First musical theatre memory?
John Briggs: Watching Fantasia on a black-and-white TV in 1954. And then being in a high-school production of South Pacific. I was hooked.
Allen Cole: Listening to my parents' recording of Jacques Brel Is Alive And Well And Living In Paris. I was seven. It seemed like kids' music to me.
What made you want to write musicals?
Briggs: Pure coincidence. I was running summer stock theatre, and the producer had secured the theatre rights to the film Cat Ballou. We wanted to turn it into a musical and began hammering out songs.
Cole: I was music director of a production of The Threepenny Opera at the Bathurst Theatre and thought, "This is a cool thing to do." Brecht and Weill were my inspiration. If the show had been Oklahoma, I probably wouldn't be writing musicals now.
How do you learn to write musicals?
Briggs: By doing 'em. I was involved with them throughout high school, college and summer stock. I learned the basic structure of musicals. That all changed, though, in the 1970s with shows like Hair.
Cole: Listen to them, study the masters, and kick around ideas with your friends.
What's your new show about -- in one sentence?
Briggs: A musical version of The Taming Of The Shrew.
Cole: A clarinet player and a princess overcome the ill will of their parents and the machinations of the evil faeries on the road to love.
Where'd you get the idea?
Briggs: I had directed Shrew about seven times, and one year I added a bunch of Gershwin songs to it. I couldn't get the rights to the songs, because of Crazy For You, but I had the structure. So co-writer Dennis West and I started putting original songs together.
Cole: I was walking along an 80-acre farm in the Okanagan Valley with co-writer Glen Cairns, and we began fantasizing about faeries, deer and serpents.
Why the resurgence of interest in musicals?
Briggs: Too many gloomy musicals have created an audience for old-fashioned shows that are less serious.
Cole: Lloyd Webber was a pioneer of the really bad mega-musical, but he also created a commercial interest in the genre. Now people are starting to write better shows.
Sondheim or Lloyd Webber?
Briggs: Neither. I appreciate Sondheim. I like Lloyd Webber's Jesus Christ Superstar. Give me Lerner, Loewe and Berlin.
Cole: Weill and Bernstein.
Most underrated musical?
Briggs: The Robber Bridegroom. It had a tough opening night, with a blizzard outside and the leading man, Barry Bostwick, breaking his leg. The understudy had to finish the second act.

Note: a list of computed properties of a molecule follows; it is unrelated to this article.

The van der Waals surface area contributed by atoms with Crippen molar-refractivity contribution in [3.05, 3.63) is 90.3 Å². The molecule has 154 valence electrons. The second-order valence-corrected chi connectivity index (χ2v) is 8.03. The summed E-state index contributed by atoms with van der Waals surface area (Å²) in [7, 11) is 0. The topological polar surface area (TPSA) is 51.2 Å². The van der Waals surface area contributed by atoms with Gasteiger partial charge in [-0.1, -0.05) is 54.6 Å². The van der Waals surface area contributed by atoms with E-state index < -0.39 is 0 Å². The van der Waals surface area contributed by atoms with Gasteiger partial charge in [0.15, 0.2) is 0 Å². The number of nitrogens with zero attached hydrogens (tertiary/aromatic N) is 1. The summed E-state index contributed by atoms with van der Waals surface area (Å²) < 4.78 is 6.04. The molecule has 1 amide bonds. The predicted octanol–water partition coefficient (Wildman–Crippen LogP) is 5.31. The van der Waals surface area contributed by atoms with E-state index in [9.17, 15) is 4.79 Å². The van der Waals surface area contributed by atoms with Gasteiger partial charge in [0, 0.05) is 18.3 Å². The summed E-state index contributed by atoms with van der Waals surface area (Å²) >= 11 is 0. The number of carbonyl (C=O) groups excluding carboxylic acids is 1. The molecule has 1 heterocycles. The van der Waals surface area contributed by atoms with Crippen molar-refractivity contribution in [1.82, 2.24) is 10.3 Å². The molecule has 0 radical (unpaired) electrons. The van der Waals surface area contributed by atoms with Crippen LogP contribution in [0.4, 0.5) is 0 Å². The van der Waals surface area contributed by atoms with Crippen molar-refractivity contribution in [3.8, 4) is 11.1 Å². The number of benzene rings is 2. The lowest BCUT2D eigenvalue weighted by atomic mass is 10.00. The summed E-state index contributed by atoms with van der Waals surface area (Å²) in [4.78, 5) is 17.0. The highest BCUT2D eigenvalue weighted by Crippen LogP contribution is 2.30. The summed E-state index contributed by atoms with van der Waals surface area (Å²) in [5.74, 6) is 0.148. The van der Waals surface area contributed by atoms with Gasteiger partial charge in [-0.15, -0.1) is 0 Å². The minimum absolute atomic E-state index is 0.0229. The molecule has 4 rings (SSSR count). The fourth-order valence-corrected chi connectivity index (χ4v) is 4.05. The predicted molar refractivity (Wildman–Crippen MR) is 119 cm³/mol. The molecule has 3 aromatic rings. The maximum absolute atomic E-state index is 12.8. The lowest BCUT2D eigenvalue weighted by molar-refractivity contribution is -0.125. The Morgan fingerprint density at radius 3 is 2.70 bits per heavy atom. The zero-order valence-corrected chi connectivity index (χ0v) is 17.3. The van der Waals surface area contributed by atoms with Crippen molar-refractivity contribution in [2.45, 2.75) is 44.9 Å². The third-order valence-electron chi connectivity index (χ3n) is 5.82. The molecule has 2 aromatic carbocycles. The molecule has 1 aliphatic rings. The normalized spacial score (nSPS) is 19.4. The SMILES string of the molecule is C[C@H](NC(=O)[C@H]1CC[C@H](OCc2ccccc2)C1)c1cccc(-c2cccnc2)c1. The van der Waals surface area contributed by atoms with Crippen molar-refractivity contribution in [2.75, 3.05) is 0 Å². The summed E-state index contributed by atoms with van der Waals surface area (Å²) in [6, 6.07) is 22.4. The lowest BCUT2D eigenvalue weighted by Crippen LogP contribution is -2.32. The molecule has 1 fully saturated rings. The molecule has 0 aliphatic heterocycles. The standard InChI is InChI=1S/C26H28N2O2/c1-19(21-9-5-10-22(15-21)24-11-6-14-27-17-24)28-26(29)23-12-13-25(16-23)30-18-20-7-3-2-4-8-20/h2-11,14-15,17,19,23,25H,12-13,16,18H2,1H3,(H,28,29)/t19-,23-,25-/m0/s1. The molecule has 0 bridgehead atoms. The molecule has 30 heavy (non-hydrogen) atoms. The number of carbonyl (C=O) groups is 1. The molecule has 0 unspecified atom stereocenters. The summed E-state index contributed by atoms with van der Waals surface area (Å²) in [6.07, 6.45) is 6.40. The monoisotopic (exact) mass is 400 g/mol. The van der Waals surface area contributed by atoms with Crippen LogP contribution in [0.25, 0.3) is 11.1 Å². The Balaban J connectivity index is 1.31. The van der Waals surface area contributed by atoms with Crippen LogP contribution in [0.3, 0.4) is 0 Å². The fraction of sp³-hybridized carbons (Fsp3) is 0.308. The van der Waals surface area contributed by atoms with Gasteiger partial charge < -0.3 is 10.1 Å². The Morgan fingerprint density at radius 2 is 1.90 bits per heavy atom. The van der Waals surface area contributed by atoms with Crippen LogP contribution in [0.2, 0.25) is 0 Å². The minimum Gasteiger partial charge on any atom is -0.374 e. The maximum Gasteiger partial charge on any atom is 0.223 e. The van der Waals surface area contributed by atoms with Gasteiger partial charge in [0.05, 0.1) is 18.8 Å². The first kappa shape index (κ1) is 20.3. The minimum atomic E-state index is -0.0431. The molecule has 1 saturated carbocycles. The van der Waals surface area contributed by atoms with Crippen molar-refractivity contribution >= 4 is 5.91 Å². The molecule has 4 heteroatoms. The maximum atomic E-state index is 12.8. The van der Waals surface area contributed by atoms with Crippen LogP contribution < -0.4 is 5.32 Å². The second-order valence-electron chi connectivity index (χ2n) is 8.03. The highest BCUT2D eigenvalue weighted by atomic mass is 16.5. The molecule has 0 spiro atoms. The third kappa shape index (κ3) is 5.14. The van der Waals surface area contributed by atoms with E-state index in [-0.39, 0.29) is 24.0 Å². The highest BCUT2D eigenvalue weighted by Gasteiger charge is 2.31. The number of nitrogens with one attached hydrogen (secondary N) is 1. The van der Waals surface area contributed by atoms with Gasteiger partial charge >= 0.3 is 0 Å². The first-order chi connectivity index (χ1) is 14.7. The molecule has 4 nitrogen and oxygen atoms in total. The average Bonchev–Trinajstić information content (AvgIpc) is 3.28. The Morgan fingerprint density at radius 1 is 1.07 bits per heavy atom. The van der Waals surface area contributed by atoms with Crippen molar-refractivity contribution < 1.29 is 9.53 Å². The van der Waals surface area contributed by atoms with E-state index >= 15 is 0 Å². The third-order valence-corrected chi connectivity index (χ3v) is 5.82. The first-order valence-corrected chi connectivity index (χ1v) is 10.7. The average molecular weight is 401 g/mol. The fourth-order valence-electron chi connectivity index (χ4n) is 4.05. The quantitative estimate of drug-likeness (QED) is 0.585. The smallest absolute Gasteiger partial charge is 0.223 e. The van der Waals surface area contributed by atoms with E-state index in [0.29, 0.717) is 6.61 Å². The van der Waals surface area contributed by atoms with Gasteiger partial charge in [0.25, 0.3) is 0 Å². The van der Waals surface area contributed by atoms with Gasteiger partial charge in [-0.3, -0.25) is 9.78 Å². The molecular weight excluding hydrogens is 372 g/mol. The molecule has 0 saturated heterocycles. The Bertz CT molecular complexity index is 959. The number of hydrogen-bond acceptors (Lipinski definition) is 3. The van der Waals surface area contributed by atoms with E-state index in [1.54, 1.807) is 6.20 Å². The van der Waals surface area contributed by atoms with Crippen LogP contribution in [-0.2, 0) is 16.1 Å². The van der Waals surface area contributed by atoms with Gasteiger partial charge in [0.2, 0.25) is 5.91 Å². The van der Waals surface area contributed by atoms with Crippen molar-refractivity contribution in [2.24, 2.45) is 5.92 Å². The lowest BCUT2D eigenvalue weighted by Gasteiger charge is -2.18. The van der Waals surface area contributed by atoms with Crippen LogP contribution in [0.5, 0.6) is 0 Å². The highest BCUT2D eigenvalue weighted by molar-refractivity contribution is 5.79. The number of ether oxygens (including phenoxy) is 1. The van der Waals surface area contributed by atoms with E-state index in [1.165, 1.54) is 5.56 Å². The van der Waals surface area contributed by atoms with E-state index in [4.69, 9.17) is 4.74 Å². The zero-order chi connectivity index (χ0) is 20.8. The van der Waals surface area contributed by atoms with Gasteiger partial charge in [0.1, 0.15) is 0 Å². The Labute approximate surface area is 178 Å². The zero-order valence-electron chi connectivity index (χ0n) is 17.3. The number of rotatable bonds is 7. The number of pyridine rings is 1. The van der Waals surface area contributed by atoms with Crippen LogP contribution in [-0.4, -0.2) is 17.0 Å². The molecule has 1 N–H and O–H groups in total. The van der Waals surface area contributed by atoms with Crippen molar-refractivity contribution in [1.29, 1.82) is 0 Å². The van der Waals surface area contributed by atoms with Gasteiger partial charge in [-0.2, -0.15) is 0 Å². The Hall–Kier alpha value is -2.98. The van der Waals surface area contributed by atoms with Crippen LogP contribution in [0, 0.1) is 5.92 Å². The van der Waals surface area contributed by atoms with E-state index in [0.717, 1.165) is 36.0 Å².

Cole: Candide. There are problems with the book, but the songwriting is equal to or even stronger than West Side Story.
Briggs: The Phantom Of The Opera. I don't understand its success. If I'd written something like "Duhhh, duh-duh-duh-duh duhhh" (mimics Phantom organ chords), I'd be asked to leave the room.
Cole: Les Miserables. It's sentimental, emotionally manipulative, overblown and filled with self-importance.
What song from a musical do you wish you had written?
Briggs: Irving Berlin's Count Your Blessings. An easy second would be Sunrise, Sunset from Fiddler On The Roof. Simple, active sentences that are so attached to the melody line and so brilliant in what they do in the context of the story.
Cole: The Bilbao Song, from Happy End.
Any Garth Drabinsky theories?
Briggs: If the greed is more important than the fun of doing what you do, it's likely there will be some hanky-panky in the back room.
Cole: I don't know, and I don't care.
If you weren't doing this, what would you be doing?
Briggs: I'd be a cabinetmaker.
Cole: I'd be a jazz piano player.
What pisses you off about musical theatre?
Briggs: The pretension that people bring to the genre. There's this feeling out there that Les Miz is substantial and The Fantasticks isn't, or that Hamlet is a real play and The Last Of The Red Hot Lovers isn't.
Cole: The preponderance of musical comedies, and the dearth of musical tragedies.
What else pisses you off?
Briggs: Pissed off is strong. I'm disturbed by the trend toward shows like Mamma Mia! and Beauty And The Beast, where the music's already written. In our show, we put up money and roll the dice. What dice did Disney roll?
Cole: The condescending attitude people have toward musical theatre. I've worked in both, and they have equal integrity. But it's brutally hard to get a musical produced.